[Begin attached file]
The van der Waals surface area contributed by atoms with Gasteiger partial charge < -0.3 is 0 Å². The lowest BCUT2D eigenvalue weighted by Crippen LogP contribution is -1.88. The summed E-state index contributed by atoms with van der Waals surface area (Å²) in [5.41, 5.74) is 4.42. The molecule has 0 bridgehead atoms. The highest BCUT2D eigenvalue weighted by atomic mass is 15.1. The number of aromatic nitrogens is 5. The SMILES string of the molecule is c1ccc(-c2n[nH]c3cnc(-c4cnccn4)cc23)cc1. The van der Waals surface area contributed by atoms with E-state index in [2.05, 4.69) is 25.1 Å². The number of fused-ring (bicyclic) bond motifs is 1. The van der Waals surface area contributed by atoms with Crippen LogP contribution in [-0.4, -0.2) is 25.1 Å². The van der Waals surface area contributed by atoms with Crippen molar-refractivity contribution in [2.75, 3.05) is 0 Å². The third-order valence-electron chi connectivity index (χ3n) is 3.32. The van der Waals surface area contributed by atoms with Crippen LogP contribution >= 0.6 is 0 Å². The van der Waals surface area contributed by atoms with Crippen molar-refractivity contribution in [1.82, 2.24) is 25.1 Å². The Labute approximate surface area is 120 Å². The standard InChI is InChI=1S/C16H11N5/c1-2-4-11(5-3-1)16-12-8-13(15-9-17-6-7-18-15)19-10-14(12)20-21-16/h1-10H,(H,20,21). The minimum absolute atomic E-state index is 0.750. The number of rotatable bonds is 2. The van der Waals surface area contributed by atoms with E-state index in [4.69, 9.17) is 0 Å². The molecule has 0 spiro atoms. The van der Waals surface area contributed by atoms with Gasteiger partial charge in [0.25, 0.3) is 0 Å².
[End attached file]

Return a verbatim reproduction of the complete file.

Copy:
The van der Waals surface area contributed by atoms with Gasteiger partial charge < -0.3 is 0 Å². The lowest BCUT2D eigenvalue weighted by Crippen LogP contribution is -1.88. The summed E-state index contributed by atoms with van der Waals surface area (Å²) in [5.41, 5.74) is 4.42. The molecule has 0 bridgehead atoms. The highest BCUT2D eigenvalue weighted by atomic mass is 15.1. The number of aromatic nitrogens is 5. The SMILES string of the molecule is c1ccc(-c2n[nH]c3cnc(-c4cnccn4)cc23)cc1. The van der Waals surface area contributed by atoms with E-state index in [2.05, 4.69) is 25.1 Å². The number of fused-ring (bicyclic) bond motifs is 1. The van der Waals surface area contributed by atoms with Crippen LogP contribution in [-0.4, -0.2) is 25.1 Å². The van der Waals surface area contributed by atoms with Crippen molar-refractivity contribution in [2.75, 3.05) is 0 Å². The third-order valence-electron chi connectivity index (χ3n) is 3.32. The van der Waals surface area contributed by atoms with Crippen LogP contribution >= 0.6 is 0 Å². The van der Waals surface area contributed by atoms with Crippen molar-refractivity contribution in [1.82, 2.24) is 25.1 Å². The Labute approximate surface area is 120 Å². The standard InChI is InChI=1S/C16H11N5/c1-2-4-11(5-3-1)16-12-8-13(15-9-17-6-7-18-15)19-10-14(12)20-21-16/h1-10H,(H,20,21). The minimum absolute atomic E-state index is 0.750. The number of rotatable bonds is 2. The van der Waals surface area contributed by atoms with E-state index in [4.69, 9.17) is 0 Å². The molecule has 0 spiro atoms. The van der Waals surface area contributed by atoms with Gasteiger partial charge in [0.25, 0.3) is 0 Å².